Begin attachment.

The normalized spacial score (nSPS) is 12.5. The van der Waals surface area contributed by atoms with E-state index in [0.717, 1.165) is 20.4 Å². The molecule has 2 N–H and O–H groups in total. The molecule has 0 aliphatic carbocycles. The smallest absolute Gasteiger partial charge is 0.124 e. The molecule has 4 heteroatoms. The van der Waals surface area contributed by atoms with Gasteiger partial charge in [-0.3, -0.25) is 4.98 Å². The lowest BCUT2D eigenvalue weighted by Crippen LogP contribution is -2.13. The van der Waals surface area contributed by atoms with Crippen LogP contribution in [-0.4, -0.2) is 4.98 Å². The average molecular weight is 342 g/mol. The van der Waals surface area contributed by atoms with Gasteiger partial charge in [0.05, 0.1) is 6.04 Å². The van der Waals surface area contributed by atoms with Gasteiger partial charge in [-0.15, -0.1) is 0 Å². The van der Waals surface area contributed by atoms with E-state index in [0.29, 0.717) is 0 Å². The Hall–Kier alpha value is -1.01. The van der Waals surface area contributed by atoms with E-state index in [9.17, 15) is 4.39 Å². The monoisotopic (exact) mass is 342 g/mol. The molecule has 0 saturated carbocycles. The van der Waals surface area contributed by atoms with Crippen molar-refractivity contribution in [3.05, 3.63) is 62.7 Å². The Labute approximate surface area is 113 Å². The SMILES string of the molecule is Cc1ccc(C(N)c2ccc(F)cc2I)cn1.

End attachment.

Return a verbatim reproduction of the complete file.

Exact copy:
The normalized spacial score (nSPS) is 12.5. The van der Waals surface area contributed by atoms with E-state index in [0.717, 1.165) is 20.4 Å². The molecule has 2 N–H and O–H groups in total. The molecule has 0 aliphatic carbocycles. The smallest absolute Gasteiger partial charge is 0.124 e. The molecule has 4 heteroatoms. The van der Waals surface area contributed by atoms with Gasteiger partial charge in [-0.3, -0.25) is 4.98 Å². The lowest BCUT2D eigenvalue weighted by Crippen LogP contribution is -2.13. The van der Waals surface area contributed by atoms with Crippen LogP contribution in [-0.4, -0.2) is 4.98 Å². The average molecular weight is 342 g/mol. The van der Waals surface area contributed by atoms with Gasteiger partial charge in [0.05, 0.1) is 6.04 Å². The van der Waals surface area contributed by atoms with Gasteiger partial charge in [-0.15, -0.1) is 0 Å². The van der Waals surface area contributed by atoms with E-state index in [0.29, 0.717) is 0 Å². The Hall–Kier alpha value is -1.01. The van der Waals surface area contributed by atoms with E-state index in [9.17, 15) is 4.39 Å². The monoisotopic (exact) mass is 342 g/mol. The molecule has 0 saturated carbocycles. The van der Waals surface area contributed by atoms with Crippen molar-refractivity contribution in [3.05, 3.63) is 62.7 Å². The Labute approximate surface area is 113 Å². The SMILES string of the molecule is Cc1ccc(C(N)c2ccc(F)cc2I)cn1.